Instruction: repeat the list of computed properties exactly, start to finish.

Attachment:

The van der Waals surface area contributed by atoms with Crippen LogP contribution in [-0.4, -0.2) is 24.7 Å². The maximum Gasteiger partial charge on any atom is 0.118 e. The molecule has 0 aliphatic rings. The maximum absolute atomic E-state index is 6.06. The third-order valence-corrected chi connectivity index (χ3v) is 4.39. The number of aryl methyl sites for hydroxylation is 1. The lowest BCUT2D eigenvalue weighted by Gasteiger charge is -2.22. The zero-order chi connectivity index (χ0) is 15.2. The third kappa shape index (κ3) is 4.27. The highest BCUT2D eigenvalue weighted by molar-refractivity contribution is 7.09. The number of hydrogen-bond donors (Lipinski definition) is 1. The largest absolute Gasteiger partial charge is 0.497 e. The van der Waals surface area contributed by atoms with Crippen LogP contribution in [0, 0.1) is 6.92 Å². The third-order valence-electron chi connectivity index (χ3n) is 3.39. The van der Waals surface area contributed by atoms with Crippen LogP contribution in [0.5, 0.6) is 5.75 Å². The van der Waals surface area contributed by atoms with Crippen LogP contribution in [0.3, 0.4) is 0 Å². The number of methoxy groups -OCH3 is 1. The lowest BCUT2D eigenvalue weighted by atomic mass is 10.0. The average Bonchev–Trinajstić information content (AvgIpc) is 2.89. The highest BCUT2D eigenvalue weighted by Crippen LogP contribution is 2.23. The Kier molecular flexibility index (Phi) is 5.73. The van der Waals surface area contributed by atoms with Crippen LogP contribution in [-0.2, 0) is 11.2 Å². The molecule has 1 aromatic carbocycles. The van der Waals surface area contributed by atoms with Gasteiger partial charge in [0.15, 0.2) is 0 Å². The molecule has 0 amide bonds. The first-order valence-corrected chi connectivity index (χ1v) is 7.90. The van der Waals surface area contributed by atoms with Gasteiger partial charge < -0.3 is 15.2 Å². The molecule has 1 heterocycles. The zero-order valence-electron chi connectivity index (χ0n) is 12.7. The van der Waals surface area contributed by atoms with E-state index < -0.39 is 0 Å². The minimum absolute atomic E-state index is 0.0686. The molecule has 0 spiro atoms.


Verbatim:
The van der Waals surface area contributed by atoms with Crippen LogP contribution in [-0.4, -0.2) is 24.7 Å². The maximum Gasteiger partial charge on any atom is 0.118 e. The molecule has 0 aliphatic rings. The maximum absolute atomic E-state index is 6.06. The third-order valence-corrected chi connectivity index (χ3v) is 4.39. The number of aryl methyl sites for hydroxylation is 1. The lowest BCUT2D eigenvalue weighted by Gasteiger charge is -2.22. The zero-order chi connectivity index (χ0) is 15.2. The third kappa shape index (κ3) is 4.27. The highest BCUT2D eigenvalue weighted by molar-refractivity contribution is 7.09. The number of hydrogen-bond donors (Lipinski definition) is 1. The largest absolute Gasteiger partial charge is 0.497 e. The van der Waals surface area contributed by atoms with Crippen LogP contribution in [0, 0.1) is 6.92 Å². The third-order valence-electron chi connectivity index (χ3n) is 3.39. The van der Waals surface area contributed by atoms with Crippen LogP contribution in [0.5, 0.6) is 5.75 Å². The van der Waals surface area contributed by atoms with Crippen LogP contribution in [0.3, 0.4) is 0 Å². The number of methoxy groups -OCH3 is 1. The lowest BCUT2D eigenvalue weighted by atomic mass is 10.0. The average Bonchev–Trinajstić information content (AvgIpc) is 2.89. The highest BCUT2D eigenvalue weighted by Crippen LogP contribution is 2.23. The Kier molecular flexibility index (Phi) is 5.73. The van der Waals surface area contributed by atoms with Crippen LogP contribution in [-0.2, 0) is 11.2 Å². The molecule has 1 aromatic carbocycles. The van der Waals surface area contributed by atoms with Gasteiger partial charge in [0.15, 0.2) is 0 Å². The molecule has 0 amide bonds. The first-order valence-corrected chi connectivity index (χ1v) is 7.90. The van der Waals surface area contributed by atoms with Gasteiger partial charge < -0.3 is 15.2 Å². The molecule has 1 heterocycles. The zero-order valence-electron chi connectivity index (χ0n) is 12.7. The van der Waals surface area contributed by atoms with E-state index < -0.39 is 0 Å². The minimum absolute atomic E-state index is 0.0686. The molecule has 0 spiro atoms.